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J Appl Microbiol. 2003;95(1):92-101.

Animal host associated differences in Shiga toxin-producing Escherichia coli isolated from sheep and cattle on the same farm.

Author information

1
Department of Pharmacology, Microbiology and Food Hygiene, The Norwegian School of Veterinary Science, PO Box 8146 Dep., N-0033, Oslo, Norway. yngvild.wasteson@veths.no

Abstract

AIMS:

To investigate if cattle on the same farm as sheep are a possible risk factor for stx in sheep and to determine whether or not sheep and cattle on the same farm share the same stx pool.

METHODS AND RESULTS:

Faecal samples from sheep and cattle were screened for stx by polymerase chain reaction (PCR). Of these samples, 87.6 and 64.6% were stx positive in sheep and cattle, respectively. There was no difference in stx occurrence in sheep from farms with or without cattle. From stx positive samples, 118 Shiga toxin-producing Escherichia coli (STEC) isolates were recovered by a filter-hybridization method. Serotyping, PCR and pulsed-field gel electrophoresis (PFGE) showed that there was a distinct association between serotypes, stx profiles and animal species.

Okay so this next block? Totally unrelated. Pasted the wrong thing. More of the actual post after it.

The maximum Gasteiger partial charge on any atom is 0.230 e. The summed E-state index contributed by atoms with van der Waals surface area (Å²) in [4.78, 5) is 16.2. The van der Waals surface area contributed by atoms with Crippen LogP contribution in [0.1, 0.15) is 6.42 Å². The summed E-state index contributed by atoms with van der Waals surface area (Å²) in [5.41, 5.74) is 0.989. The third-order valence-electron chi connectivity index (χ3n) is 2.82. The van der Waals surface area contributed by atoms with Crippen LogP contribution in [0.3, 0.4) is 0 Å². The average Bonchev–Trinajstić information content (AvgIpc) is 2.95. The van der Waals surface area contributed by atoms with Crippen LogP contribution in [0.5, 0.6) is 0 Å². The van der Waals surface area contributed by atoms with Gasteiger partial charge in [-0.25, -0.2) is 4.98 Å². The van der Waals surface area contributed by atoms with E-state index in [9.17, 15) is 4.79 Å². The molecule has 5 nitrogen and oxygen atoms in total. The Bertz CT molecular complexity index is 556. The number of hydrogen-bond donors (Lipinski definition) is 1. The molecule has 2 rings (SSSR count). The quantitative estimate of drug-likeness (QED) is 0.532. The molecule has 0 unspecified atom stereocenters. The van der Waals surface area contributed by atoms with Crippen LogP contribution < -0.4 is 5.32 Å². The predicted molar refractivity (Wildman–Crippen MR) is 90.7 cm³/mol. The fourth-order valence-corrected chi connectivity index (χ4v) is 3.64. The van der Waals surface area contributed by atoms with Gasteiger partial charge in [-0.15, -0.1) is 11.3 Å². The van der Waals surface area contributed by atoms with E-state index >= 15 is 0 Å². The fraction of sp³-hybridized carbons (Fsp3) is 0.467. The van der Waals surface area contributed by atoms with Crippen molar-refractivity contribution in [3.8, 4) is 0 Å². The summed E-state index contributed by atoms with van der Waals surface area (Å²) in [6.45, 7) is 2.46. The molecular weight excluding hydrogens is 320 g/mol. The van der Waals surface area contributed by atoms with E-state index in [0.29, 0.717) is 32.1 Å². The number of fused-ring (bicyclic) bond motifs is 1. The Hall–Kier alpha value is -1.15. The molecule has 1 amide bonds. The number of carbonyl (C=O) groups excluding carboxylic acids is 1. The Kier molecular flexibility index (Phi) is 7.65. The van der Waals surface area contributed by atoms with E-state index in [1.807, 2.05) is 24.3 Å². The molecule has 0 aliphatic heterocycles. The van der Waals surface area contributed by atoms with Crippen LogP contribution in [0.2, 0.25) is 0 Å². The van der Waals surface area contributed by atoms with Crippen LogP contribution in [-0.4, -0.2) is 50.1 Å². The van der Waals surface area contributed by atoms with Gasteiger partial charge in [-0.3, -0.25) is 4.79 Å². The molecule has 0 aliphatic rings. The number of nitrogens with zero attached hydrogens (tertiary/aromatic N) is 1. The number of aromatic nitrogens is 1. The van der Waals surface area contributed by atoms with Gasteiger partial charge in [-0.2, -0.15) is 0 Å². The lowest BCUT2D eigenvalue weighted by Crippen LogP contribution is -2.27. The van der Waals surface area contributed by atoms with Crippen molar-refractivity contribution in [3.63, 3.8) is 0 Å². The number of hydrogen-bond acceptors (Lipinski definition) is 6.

CONCLUSIONS:

Keeping animals together in pens, which enhances faecal-oral contact, is suggested as a possible explanation for the differences seen in stx occurrence. Sheep and cattle isolates are distinctly different in serotype and stx profile although isolated from the same farm, and are more related to isolates within the same serotype with the same stx profile than to isolates with different serotype from the same farm.

SIGNIFICANCE AND IMPACT OF STUDY:

The study supports the animal-host relationship hypothesis suggested in other studies and indicates that the STEC sheep reservoir in Norway may not pose a serious public health risk.

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